circular motion practice problems with answers
Circular Motion Practice Problems with Answers Physics Class 11

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Get circular motion practice problems with answers for class 11 physics. View 11th Physics important questions for exam point of view. These important questions will play significant role in clearing concepts of Physics. This question bank is designed by expert faculties keeping NCERT in mind and the questions are updated with respect to upcoming Board exams. You will get here all the important questions for class 11 Physics chapters.

Improve your concepts of circular motion with these practice problems with answers and increase your marks in exams.

Click Here for Detailed Notes of Circular Motion along with other chapters. 

Q. Can a particle accelerate when its speed is constant? Explain.

Sol.  A particle can be accelerated if its velocitychanges. A particle having uniform circular moton has constant speed but its dirction of motion changes continuously. Due to this, there is change in velocity and hence the particle is accelerated. Is it possible for a body to have constant speed but variable velocity? If so, give example.



Q. Is it possible for a body to have constant speed but variable velocity $?$ If so, give example.

Sol. Hes. When a body moves in a circle with constant speed, its velocity is variable. This because velocity is a vector quantity whose magnitude is speed but its direction changes continuously due to the change of the direction of motion.



Q. Can a body have a constant velocity and still a variable speed?

Sol.  No. Velocity is a vector quantity and speed is its magnitude. A vector quantity changes if either its magnitude or direction changes. Since the magnitude of velocity (i.e., speed) changes and hence the body can not have a constant velocity.



Q. Is circular motion possible at constant speed or at constant velocity? Explain.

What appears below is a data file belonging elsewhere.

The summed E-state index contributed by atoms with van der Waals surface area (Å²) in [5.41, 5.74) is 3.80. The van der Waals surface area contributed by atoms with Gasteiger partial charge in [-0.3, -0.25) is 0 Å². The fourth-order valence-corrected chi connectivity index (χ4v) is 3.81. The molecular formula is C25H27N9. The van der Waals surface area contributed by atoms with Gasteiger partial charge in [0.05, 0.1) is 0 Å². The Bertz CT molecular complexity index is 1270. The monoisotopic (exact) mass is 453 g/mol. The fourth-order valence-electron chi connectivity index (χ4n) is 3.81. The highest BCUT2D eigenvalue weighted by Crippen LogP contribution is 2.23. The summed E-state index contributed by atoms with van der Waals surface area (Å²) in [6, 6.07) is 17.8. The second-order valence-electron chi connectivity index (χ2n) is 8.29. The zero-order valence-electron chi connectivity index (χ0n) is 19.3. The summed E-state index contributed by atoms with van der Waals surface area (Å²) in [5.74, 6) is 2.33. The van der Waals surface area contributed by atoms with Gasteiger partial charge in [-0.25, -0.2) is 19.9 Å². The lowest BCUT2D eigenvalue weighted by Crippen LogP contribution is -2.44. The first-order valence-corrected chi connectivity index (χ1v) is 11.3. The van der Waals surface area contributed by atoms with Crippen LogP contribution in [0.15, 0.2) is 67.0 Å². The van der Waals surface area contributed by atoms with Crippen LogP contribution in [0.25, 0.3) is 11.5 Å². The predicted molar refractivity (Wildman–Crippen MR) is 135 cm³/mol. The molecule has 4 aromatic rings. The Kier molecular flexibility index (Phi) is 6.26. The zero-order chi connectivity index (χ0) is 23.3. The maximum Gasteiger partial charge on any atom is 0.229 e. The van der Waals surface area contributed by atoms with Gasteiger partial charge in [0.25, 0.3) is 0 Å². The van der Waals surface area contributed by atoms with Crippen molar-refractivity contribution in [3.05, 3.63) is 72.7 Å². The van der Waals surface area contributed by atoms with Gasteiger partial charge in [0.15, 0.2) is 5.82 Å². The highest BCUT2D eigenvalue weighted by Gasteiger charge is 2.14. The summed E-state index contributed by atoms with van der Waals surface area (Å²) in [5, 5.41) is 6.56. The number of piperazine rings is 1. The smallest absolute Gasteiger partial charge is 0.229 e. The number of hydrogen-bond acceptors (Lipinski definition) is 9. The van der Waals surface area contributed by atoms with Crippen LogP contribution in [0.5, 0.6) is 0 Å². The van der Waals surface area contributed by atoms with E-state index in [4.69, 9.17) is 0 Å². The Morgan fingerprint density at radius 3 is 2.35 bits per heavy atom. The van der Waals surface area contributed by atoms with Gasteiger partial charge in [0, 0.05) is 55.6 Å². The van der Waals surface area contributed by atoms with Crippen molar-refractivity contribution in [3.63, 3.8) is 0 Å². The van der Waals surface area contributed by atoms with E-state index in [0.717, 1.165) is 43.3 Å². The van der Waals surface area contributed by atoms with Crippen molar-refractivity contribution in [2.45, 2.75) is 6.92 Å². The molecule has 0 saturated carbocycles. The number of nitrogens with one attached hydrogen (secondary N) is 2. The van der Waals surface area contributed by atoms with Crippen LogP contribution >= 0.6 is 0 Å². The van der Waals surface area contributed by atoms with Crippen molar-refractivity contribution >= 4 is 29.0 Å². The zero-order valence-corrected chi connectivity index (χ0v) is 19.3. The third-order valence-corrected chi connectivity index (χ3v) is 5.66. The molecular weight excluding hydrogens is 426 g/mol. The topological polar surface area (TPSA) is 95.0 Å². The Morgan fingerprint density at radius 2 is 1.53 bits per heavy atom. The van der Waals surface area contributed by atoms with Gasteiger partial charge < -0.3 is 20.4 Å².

Sol. Circular motion is possible at constant speed because in circular motion, the magnitude of the velocity i.e., speed remains constant while the direction of motion changes continuously.



Q. Is uniform circular motion an example of uniform acceleration. Why?

Sol. No, since acceleration is always towards the centre.



Q. Name the physical quantity which remains same in an uniform circular motion.

Sol. Kinetic energy and speed.



Q. Two particles are moving with common speed v such that they are always at a constant distance ‘ d ‘ apart and their velocities are always equal and opposite. After what time, they turn to their initial positions?

Sol. The two particles should be moving in circular path of radius d / 2 with same speed. Since tangent at any point gives the direction of velocity, they will always be opposite. They will turn to their initial position after completing one circular path.



Q. Why do the passengers of a car rounding a curve are thrown outward?

Sol. When the car turns round a curve, the passengers sitting in the car experience an outward force, i.e. centrifugal force due to the absence of the necessary centripetal force.



Q. Is it possible to be accelerate a particle if it is travelling at constant speed?

Sol. Yes, when a particle moves in a circles with constant speed, its velocity is variable because the direction of motion is continuously changing. accelerating.



Q. What do you mean by centrifuge? Explain its principle.

Sol. It is a device used for separating mixtures of substances with different densities. It works on the principle that the centrifugal force, $F=m r w^{2}$ acting on a body in circular motion is,
(i) Directly proportional to mass ( $m$ ) of the body.